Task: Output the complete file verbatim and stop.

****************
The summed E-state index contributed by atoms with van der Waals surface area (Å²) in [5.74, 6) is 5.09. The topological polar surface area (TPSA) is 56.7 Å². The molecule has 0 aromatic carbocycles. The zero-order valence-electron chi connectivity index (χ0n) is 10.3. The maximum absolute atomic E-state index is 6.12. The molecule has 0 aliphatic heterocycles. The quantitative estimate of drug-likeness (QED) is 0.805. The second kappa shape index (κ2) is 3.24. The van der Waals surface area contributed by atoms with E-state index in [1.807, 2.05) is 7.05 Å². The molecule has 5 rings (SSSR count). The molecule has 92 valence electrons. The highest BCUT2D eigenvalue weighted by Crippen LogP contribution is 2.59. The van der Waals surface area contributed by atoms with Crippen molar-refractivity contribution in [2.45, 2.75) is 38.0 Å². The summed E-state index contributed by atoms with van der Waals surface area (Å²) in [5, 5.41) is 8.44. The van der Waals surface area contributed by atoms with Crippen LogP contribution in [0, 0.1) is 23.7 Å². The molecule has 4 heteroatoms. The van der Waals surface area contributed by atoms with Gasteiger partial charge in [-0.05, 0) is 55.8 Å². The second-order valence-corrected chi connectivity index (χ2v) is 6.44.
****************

The summed E-state index contributed by atoms with van der Waals surface area (Å²) in [5.74, 6) is 5.09. The topological polar surface area (TPSA) is 56.7 Å². The molecule has 0 aromatic carbocycles. The zero-order valence-electron chi connectivity index (χ0n) is 10.3. The maximum absolute atomic E-state index is 6.12. The molecule has 0 aliphatic heterocycles. The quantitative estimate of drug-likeness (QED) is 0.805. The second kappa shape index (κ2) is 3.24. The van der Waals surface area contributed by atoms with E-state index in [1.807, 2.05) is 7.05 Å². The molecule has 5 rings (SSSR count). The molecule has 92 valence electrons. The highest BCUT2D eigenvalue weighted by Crippen LogP contribution is 2.59. The van der Waals surface area contributed by atoms with Crippen molar-refractivity contribution in [2.45, 2.75) is 38.0 Å². The summed E-state index contributed by atoms with van der Waals surface area (Å²) in [5, 5.41) is 8.44. The van der Waals surface area contributed by atoms with Crippen LogP contribution in [0, 0.1) is 23.7 Å². The molecule has 4 heteroatoms. The van der Waals surface area contributed by atoms with Gasteiger partial charge in [-0.05, 0) is 55.8 Å². The second-order valence-corrected chi connectivity index (χ2v) is 6.44.